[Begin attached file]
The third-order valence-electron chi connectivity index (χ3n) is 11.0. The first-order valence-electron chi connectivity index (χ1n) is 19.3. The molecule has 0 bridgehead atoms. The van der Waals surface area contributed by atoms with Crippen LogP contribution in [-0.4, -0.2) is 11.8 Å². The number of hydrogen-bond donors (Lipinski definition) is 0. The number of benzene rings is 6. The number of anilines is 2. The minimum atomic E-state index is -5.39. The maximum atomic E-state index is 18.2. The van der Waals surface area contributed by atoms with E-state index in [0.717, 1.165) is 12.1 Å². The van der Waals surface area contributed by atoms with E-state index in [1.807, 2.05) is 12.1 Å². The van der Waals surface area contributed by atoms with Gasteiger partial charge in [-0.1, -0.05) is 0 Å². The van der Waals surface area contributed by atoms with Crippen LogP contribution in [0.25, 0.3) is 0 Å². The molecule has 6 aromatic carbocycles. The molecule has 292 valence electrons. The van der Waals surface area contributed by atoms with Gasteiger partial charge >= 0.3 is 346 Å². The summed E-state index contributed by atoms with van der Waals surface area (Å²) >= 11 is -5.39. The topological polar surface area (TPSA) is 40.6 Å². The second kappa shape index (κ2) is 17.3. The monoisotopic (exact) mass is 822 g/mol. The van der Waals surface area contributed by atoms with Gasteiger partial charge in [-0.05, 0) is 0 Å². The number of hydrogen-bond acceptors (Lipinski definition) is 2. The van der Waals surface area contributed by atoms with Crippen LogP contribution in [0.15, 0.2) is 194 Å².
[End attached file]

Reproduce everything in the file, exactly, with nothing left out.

The third-order valence-electron chi connectivity index (χ3n) is 11.0. The first-order valence-electron chi connectivity index (χ1n) is 19.3. The molecule has 0 bridgehead atoms. The van der Waals surface area contributed by atoms with Crippen LogP contribution in [-0.4, -0.2) is 11.8 Å². The number of hydrogen-bond donors (Lipinski definition) is 0. The number of benzene rings is 6. The number of anilines is 2. The minimum atomic E-state index is -5.39. The maximum atomic E-state index is 18.2. The van der Waals surface area contributed by atoms with E-state index in [0.717, 1.165) is 12.1 Å². The van der Waals surface area contributed by atoms with E-state index in [1.807, 2.05) is 12.1 Å². The van der Waals surface area contributed by atoms with Gasteiger partial charge in [-0.1, -0.05) is 0 Å². The van der Waals surface area contributed by atoms with Crippen LogP contribution in [0.25, 0.3) is 0 Å². The molecule has 6 aromatic carbocycles. The molecule has 292 valence electrons. The van der Waals surface area contributed by atoms with Gasteiger partial charge >= 0.3 is 346 Å². The summed E-state index contributed by atoms with van der Waals surface area (Å²) >= 11 is -5.39. The topological polar surface area (TPSA) is 40.6 Å². The second kappa shape index (κ2) is 17.3. The monoisotopic (exact) mass is 822 g/mol. The van der Waals surface area contributed by atoms with Gasteiger partial charge in [-0.05, 0) is 0 Å². The number of hydrogen-bond acceptors (Lipinski definition) is 2. The van der Waals surface area contributed by atoms with Crippen LogP contribution in [0.15, 0.2) is 194 Å².